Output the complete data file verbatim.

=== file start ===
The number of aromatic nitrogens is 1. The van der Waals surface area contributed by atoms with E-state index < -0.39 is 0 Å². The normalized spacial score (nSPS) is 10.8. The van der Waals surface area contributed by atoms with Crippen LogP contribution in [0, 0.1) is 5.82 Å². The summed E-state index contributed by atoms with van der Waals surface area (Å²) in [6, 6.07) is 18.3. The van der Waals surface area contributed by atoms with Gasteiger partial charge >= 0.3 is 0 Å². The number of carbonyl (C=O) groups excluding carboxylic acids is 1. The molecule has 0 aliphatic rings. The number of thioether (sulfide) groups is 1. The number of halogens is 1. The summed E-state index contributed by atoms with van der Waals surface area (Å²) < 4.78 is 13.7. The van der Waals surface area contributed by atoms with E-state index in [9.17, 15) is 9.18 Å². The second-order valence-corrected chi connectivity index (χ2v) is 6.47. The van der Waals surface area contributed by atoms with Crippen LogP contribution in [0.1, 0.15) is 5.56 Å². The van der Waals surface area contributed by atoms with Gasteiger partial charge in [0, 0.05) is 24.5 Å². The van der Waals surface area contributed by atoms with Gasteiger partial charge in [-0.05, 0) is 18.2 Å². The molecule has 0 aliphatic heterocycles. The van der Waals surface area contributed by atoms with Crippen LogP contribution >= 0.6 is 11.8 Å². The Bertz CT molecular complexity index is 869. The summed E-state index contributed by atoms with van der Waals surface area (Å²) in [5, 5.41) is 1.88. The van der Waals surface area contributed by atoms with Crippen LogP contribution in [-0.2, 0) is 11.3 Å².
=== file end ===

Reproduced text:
The number of aromatic nitrogens is 1. The van der Waals surface area contributed by atoms with E-state index < -0.39 is 0 Å². The normalized spacial score (nSPS) is 10.8. The van der Waals surface area contributed by atoms with Crippen LogP contribution in [0, 0.1) is 5.82 Å². The summed E-state index contributed by atoms with van der Waals surface area (Å²) in [6, 6.07) is 18.3. The van der Waals surface area contributed by atoms with Gasteiger partial charge >= 0.3 is 0 Å². The number of carbonyl (C=O) groups excluding carboxylic acids is 1. The molecule has 0 aliphatic rings. The number of thioether (sulfide) groups is 1. The number of halogens is 1. The summed E-state index contributed by atoms with van der Waals surface area (Å²) < 4.78 is 13.7. The van der Waals surface area contributed by atoms with E-state index in [9.17, 15) is 9.18 Å². The second-order valence-corrected chi connectivity index (χ2v) is 6.47. The van der Waals surface area contributed by atoms with Crippen LogP contribution in [0.1, 0.15) is 5.56 Å². The van der Waals surface area contributed by atoms with Gasteiger partial charge in [0, 0.05) is 24.5 Å². The van der Waals surface area contributed by atoms with Gasteiger partial charge in [-0.05, 0) is 18.2 Å². The molecule has 0 aliphatic heterocycles. The van der Waals surface area contributed by atoms with Crippen LogP contribution >= 0.6 is 11.8 Å². The Bertz CT molecular complexity index is 869. The summed E-state index contributed by atoms with van der Waals surface area (Å²) in [5, 5.41) is 1.88. The van der Waals surface area contributed by atoms with Crippen LogP contribution in [-0.2, 0) is 11.3 Å².